Dallastown head coach Kevin Myers can recall one other prospect that went on to play Division I football, in the history of Dallastown football. The eastern Pennsylvania high school has an enrollment of around 2,500 students.
"As far as I know, we had a player in the early 80s go to Duke, and we've have some I-AA players," Myers said. "Since then, this is the first big-time Division I college signee that has committed. It's very exciting for our program. We're very excited for Ben. He's worked hard for the last four years. He's done all the things to make it happen."
As Pitt has seen from some of its own players--Shayne Hale, Brandon Lindsey and Nate Nix just to name a few, all three players signed with Pitt to play linebacker, before moving to the defensive line. Kline's career has been the opposite. In college, there have been several instances of players outgrowing their linebacker build, yet being strong enough to be defensive ends, while being a step faster in a down position, something that's intended to give that player an advantage.
Kline got his start on the defensive line, then was moved to outside linebacker, and now to the inside where Myers feels the 6-2, 220-pound Kline has found his natural position.
"Last year was the first time for him at the inside linebacker position," Myers said. "What he does, is he gets to the ball very quickly. He moves very well from side-to-side. He covers a lot of ground, and he's a very hard-hitting young man."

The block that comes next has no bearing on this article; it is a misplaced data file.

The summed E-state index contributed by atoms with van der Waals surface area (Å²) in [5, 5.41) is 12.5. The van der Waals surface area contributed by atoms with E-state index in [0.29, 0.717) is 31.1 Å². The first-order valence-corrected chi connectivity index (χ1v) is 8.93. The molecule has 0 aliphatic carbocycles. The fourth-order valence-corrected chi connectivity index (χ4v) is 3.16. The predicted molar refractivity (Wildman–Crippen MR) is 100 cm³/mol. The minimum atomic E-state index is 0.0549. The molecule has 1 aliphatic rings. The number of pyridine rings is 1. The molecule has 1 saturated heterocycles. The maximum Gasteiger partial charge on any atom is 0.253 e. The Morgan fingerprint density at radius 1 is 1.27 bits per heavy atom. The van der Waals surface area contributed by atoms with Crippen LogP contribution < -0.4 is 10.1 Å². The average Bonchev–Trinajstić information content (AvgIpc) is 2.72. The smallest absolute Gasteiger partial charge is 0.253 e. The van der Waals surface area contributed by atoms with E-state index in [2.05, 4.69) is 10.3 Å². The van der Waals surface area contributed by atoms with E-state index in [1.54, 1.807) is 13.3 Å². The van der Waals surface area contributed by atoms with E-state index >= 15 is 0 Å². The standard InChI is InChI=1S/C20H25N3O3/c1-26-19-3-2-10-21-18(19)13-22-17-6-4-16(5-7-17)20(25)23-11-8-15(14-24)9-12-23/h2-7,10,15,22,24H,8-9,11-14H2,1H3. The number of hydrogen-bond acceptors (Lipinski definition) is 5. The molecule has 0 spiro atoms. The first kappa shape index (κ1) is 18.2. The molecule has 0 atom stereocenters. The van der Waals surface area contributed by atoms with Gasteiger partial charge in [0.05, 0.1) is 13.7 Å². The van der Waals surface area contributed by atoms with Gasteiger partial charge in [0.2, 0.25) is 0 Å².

Myers won't let Kline start college with just those intangibles.
"I'm working on him getting lower," Myers said. "All spring, through the summer, he's going to work on that ability to close on the ball."
When it comes to Pitt, Myers has no doubt that his star linebacker has made the right choice. He does say, the battle between the other schools in the running was pretty close. All five of Kline's finalists had some kind of a need at linebacker.
"It came down to Pitt, Michigan, UConn, Rutgers and West Virginia," Myers said. "All had a need at the linebacker positions. Ben and I talked several times, and everything was good about Pitt. He had a lot of pleasant visits to Pitt. All the schools treated him well, but Pitt was a step ahead. It was a very tough decision. It was not easy by any means."
The x-factor that made Pitt a step ahead was tight ends coach Brian Angelichio. Of Pitt's five verbal commitments, center Artie Rowell and now Kline come from Angelichio's recruiting area.
"I think one thing, the Pitt staff, Coach Angelichio, called me once a week," Myers said. "He kept in close contact, just to see how Ben was doing. That helped him make a decision.
"Angelichio, he'd stop by Dallastown, just stopping through the area. Nobody has ever done that. He always stopped by once a year, ‘Coach you got anybody?' I enjoy talking to him. I'm sure the whole staff is great, but he's a great guy."